There’s a lot of “nice to have” data, but remember measurement is not counting and you want to be sure to pick out and track the data that will be most useful. If not, you run the risk of meaningless data. You have to start with your objectives and you may not be able to track them with data solely from Insights. As Avinash says, an EXCEL spreadsheet is going to be your best friend. Okay, it is time to redesign those spreadsheets folks!! (and hopefully the export feature on Insights won’t be buggy(
When you log into your dashboard, you see an overview of the page metrics as well as the most recent post metrics. The four metrics at the top of your Insights tab allow you to quickly understand the size and engagement of your Facebook audience. According to the FB Insights product guide, “Posting regularly with engaging content gets more people to talk about your organization with their friends. As a result, you end up reaching more people overall.” So, fall in the trap of only looking at the number of fans.
Fans: The number of unique people who like your Page.
Friends of Fans: The number of unique people who are friends with your fans, including your current fans.
People Talking About This: The number of unique people who have created a story about your Page in the last seven days.
Total Reach: The number of unique people who have seen any content associated with your Page (including any Ads or Sponsored Stories pointing to your Page) in the last seven days.
Next, I’d go into the post specific metrics and use those to learn about what content is resonating with your audience. Using Avinash’s frawework above, I might initially capture these metrics:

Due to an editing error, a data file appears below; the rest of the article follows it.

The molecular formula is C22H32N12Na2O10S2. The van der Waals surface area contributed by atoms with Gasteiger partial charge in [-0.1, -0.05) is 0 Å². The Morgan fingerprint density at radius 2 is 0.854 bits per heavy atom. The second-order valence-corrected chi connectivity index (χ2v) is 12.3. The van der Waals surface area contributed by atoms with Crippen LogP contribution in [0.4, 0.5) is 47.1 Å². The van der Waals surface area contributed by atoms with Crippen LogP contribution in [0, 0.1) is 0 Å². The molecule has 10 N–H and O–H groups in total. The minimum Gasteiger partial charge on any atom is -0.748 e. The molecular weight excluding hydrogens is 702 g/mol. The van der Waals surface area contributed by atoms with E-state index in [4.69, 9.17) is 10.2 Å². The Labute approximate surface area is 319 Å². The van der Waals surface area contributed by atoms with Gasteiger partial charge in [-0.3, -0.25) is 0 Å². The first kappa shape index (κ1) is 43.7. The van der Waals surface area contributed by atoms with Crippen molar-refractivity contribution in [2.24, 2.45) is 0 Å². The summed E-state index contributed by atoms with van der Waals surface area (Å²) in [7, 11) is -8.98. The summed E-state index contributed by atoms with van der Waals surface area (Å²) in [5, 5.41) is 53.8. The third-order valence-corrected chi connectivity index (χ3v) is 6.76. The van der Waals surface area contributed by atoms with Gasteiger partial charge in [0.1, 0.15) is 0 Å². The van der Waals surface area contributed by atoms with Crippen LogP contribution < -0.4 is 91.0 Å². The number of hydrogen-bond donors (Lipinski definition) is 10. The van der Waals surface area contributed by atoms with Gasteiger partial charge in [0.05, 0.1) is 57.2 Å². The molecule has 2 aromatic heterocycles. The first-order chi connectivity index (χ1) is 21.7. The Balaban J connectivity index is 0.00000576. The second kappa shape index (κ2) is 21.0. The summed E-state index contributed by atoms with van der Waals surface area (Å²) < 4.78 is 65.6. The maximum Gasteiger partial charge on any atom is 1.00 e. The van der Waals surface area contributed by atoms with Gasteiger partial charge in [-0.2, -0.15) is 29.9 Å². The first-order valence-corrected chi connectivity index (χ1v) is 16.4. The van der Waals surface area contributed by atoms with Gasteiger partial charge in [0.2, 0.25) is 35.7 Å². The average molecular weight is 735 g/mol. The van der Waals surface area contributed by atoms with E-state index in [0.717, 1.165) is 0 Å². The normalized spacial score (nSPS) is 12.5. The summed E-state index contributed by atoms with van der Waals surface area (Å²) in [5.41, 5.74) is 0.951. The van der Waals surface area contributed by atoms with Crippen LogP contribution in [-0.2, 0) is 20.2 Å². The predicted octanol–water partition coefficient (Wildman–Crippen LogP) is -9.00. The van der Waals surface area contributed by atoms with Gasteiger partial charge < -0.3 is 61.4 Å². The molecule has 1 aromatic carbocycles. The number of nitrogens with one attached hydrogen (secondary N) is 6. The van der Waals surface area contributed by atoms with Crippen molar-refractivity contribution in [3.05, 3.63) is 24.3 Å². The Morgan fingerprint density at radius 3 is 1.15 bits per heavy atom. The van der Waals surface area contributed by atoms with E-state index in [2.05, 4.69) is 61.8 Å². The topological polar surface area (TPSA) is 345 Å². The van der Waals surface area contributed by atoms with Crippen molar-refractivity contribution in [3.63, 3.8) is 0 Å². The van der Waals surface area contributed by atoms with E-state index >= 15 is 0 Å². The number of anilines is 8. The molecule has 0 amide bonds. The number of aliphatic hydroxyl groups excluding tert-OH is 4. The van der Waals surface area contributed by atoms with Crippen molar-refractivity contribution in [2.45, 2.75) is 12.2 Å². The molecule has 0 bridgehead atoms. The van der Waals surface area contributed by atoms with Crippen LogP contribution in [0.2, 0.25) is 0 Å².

People Talking About This (The raw number of people who have created a story from your Post )
Virality – (The percentage of people talking about this post divided by reach – this looks similar to the “feedback percentage” in the old insights and if it is the average feedback percentage for nonprofits was approximately between 1-4%).
Reach – The number of people who saw that update, or the number of times that update was displayed.
Engaged Users – The number of people who have clicked anywhere on your Post.
As Avinash suggests, it is important to look at the date/time and type of content as well, although I would probably add these data points at later stage.
Finally, the metric for “Economic Value” or “Social Impact” won’t be found in Facebook Insights. You’ll need to be tracking this with google analytics or surveys the specific metrics that help you figure out if you’ve reached your objectives. If you are looking at cost-savings, that needs to be tracked with some form of a time dairy.
Given all these changes with Facebook insights, what are you going to track and more importantly how will use it to guide decisions? Have you changed your spreadsheet? What does it look like?